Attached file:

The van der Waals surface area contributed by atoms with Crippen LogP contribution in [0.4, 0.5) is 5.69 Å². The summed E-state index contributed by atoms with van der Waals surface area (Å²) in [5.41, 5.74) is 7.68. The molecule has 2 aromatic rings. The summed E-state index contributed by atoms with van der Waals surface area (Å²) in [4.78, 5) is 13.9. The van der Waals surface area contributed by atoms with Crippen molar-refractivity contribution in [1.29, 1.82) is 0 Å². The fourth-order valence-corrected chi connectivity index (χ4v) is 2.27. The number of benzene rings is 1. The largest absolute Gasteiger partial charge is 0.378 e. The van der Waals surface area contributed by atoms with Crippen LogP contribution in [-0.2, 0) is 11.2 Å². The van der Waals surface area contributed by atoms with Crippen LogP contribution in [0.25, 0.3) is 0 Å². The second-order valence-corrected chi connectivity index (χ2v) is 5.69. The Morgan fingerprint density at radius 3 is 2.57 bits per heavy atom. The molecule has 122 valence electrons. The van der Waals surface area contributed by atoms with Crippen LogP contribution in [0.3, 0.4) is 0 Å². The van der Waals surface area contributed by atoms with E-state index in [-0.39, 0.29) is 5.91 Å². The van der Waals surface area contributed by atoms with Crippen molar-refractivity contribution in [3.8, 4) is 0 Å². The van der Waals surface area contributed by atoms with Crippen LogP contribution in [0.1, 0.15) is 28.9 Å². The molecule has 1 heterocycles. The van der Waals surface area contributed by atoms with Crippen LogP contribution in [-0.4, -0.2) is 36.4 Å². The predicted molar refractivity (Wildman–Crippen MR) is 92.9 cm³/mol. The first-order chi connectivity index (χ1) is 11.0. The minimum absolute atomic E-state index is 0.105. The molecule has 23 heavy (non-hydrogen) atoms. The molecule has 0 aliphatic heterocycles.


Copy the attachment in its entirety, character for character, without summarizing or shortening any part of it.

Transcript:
The van der Waals surface area contributed by atoms with Crippen LogP contribution in [0.4, 0.5) is 5.69 Å². The summed E-state index contributed by atoms with van der Waals surface area (Å²) in [5.41, 5.74) is 7.68. The molecule has 2 aromatic rings. The summed E-state index contributed by atoms with van der Waals surface area (Å²) in [4.78, 5) is 13.9. The van der Waals surface area contributed by atoms with Crippen molar-refractivity contribution in [1.29, 1.82) is 0 Å². The fourth-order valence-corrected chi connectivity index (χ4v) is 2.27. The number of benzene rings is 1. The largest absolute Gasteiger partial charge is 0.378 e. The van der Waals surface area contributed by atoms with Crippen LogP contribution in [-0.2, 0) is 11.2 Å². The van der Waals surface area contributed by atoms with Crippen LogP contribution in [0.25, 0.3) is 0 Å². The second-order valence-corrected chi connectivity index (χ2v) is 5.69. The Morgan fingerprint density at radius 3 is 2.57 bits per heavy atom. The molecule has 122 valence electrons. The van der Waals surface area contributed by atoms with Crippen LogP contribution in [0.3, 0.4) is 0 Å². The van der Waals surface area contributed by atoms with E-state index in [-0.39, 0.29) is 5.91 Å². The van der Waals surface area contributed by atoms with Crippen molar-refractivity contribution in [3.8, 4) is 0 Å². The van der Waals surface area contributed by atoms with Crippen LogP contribution in [0.1, 0.15) is 28.9 Å². The molecule has 1 heterocycles. The van der Waals surface area contributed by atoms with Crippen LogP contribution in [-0.4, -0.2) is 36.4 Å². The predicted molar refractivity (Wildman–Crippen MR) is 92.9 cm³/mol. The first-order chi connectivity index (χ1) is 11.0. The minimum absolute atomic E-state index is 0.105. The molecule has 23 heavy (non-hydrogen) atoms. The molecule has 0 aliphatic heterocycles.